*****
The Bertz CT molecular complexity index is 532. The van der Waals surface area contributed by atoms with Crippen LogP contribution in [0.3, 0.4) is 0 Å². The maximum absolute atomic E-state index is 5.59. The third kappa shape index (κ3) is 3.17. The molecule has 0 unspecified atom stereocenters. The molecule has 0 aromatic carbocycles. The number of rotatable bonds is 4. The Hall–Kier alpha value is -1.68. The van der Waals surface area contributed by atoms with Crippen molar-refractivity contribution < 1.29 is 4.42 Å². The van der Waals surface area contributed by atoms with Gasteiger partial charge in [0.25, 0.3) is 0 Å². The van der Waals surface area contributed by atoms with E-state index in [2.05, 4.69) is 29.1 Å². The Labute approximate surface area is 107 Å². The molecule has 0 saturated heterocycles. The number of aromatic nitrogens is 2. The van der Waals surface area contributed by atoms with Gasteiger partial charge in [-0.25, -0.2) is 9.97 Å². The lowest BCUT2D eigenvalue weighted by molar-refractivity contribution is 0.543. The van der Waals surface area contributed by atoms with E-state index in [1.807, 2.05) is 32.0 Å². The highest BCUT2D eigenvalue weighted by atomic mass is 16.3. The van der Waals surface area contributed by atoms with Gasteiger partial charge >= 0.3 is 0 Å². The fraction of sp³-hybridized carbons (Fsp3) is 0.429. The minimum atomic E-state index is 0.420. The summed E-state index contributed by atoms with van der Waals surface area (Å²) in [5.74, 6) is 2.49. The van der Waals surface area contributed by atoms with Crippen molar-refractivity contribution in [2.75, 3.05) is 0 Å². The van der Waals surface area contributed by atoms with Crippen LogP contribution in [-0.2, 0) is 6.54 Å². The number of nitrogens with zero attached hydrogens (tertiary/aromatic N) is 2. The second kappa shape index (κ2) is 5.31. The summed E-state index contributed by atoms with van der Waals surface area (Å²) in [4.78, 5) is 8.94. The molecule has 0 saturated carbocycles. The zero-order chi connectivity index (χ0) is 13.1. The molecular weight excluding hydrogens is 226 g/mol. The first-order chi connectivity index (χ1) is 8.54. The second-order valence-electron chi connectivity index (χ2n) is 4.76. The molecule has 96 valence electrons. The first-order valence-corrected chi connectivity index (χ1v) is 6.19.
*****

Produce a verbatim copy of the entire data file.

The Bertz CT molecular complexity index is 532. The van der Waals surface area contributed by atoms with Crippen LogP contribution in [0.3, 0.4) is 0 Å². The maximum absolute atomic E-state index is 5.59. The third kappa shape index (κ3) is 3.17. The molecule has 0 unspecified atom stereocenters. The molecule has 0 aromatic carbocycles. The number of rotatable bonds is 4. The Hall–Kier alpha value is -1.68. The van der Waals surface area contributed by atoms with Crippen molar-refractivity contribution < 1.29 is 4.42 Å². The van der Waals surface area contributed by atoms with Gasteiger partial charge in [0.25, 0.3) is 0 Å². The van der Waals surface area contributed by atoms with E-state index in [2.05, 4.69) is 29.1 Å². The Labute approximate surface area is 107 Å². The molecule has 0 saturated heterocycles. The number of aromatic nitrogens is 2. The van der Waals surface area contributed by atoms with Gasteiger partial charge in [-0.25, -0.2) is 9.97 Å². The lowest BCUT2D eigenvalue weighted by molar-refractivity contribution is 0.543. The van der Waals surface area contributed by atoms with E-state index in [1.807, 2.05) is 32.0 Å². The highest BCUT2D eigenvalue weighted by atomic mass is 16.3. The van der Waals surface area contributed by atoms with Gasteiger partial charge >= 0.3 is 0 Å². The fraction of sp³-hybridized carbons (Fsp3) is 0.429. The minimum atomic E-state index is 0.420. The summed E-state index contributed by atoms with van der Waals surface area (Å²) in [5.74, 6) is 2.49. The van der Waals surface area contributed by atoms with Crippen molar-refractivity contribution in [2.75, 3.05) is 0 Å². The van der Waals surface area contributed by atoms with Crippen LogP contribution in [-0.2, 0) is 6.54 Å². The number of nitrogens with zero attached hydrogens (tertiary/aromatic N) is 2. The second kappa shape index (κ2) is 5.31. The summed E-state index contributed by atoms with van der Waals surface area (Å²) in [4.78, 5) is 8.94. The molecule has 0 saturated carbocycles. The zero-order chi connectivity index (χ0) is 13.1. The molecular weight excluding hydrogens is 226 g/mol. The first-order chi connectivity index (χ1) is 8.54. The second-order valence-electron chi connectivity index (χ2n) is 4.76. The molecule has 96 valence electrons. The first-order valence-corrected chi connectivity index (χ1v) is 6.19.